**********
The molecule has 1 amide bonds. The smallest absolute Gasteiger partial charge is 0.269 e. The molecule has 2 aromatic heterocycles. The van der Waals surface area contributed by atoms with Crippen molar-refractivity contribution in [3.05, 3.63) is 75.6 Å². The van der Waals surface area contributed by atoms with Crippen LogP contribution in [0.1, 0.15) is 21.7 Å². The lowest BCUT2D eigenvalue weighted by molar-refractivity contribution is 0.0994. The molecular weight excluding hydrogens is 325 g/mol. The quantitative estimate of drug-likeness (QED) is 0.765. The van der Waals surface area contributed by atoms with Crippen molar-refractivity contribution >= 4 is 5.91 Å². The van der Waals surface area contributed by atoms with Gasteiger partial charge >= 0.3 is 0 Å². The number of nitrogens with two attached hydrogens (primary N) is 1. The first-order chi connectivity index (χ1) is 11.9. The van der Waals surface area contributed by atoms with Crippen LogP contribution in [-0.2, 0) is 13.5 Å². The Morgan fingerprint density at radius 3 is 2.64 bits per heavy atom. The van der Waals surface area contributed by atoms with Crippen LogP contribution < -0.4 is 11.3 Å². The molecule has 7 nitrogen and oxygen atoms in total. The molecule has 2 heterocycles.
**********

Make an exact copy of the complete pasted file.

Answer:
The molecule has 1 amide bonds. The smallest absolute Gasteiger partial charge is 0.269 e. The molecule has 2 aromatic heterocycles. The van der Waals surface area contributed by atoms with Crippen molar-refractivity contribution in [3.05, 3.63) is 75.6 Å². The van der Waals surface area contributed by atoms with Crippen LogP contribution in [0.1, 0.15) is 21.7 Å². The lowest BCUT2D eigenvalue weighted by molar-refractivity contribution is 0.0994. The molecular weight excluding hydrogens is 325 g/mol. The quantitative estimate of drug-likeness (QED) is 0.765. The van der Waals surface area contributed by atoms with Crippen molar-refractivity contribution >= 4 is 5.91 Å². The van der Waals surface area contributed by atoms with Gasteiger partial charge >= 0.3 is 0 Å². The number of nitrogens with two attached hydrogens (primary N) is 1. The first-order chi connectivity index (χ1) is 11.9. The van der Waals surface area contributed by atoms with Crippen LogP contribution in [-0.2, 0) is 13.5 Å². The Morgan fingerprint density at radius 3 is 2.64 bits per heavy atom. The van der Waals surface area contributed by atoms with Crippen LogP contribution < -0.4 is 11.3 Å². The molecule has 7 nitrogen and oxygen atoms in total. The molecule has 2 heterocycles.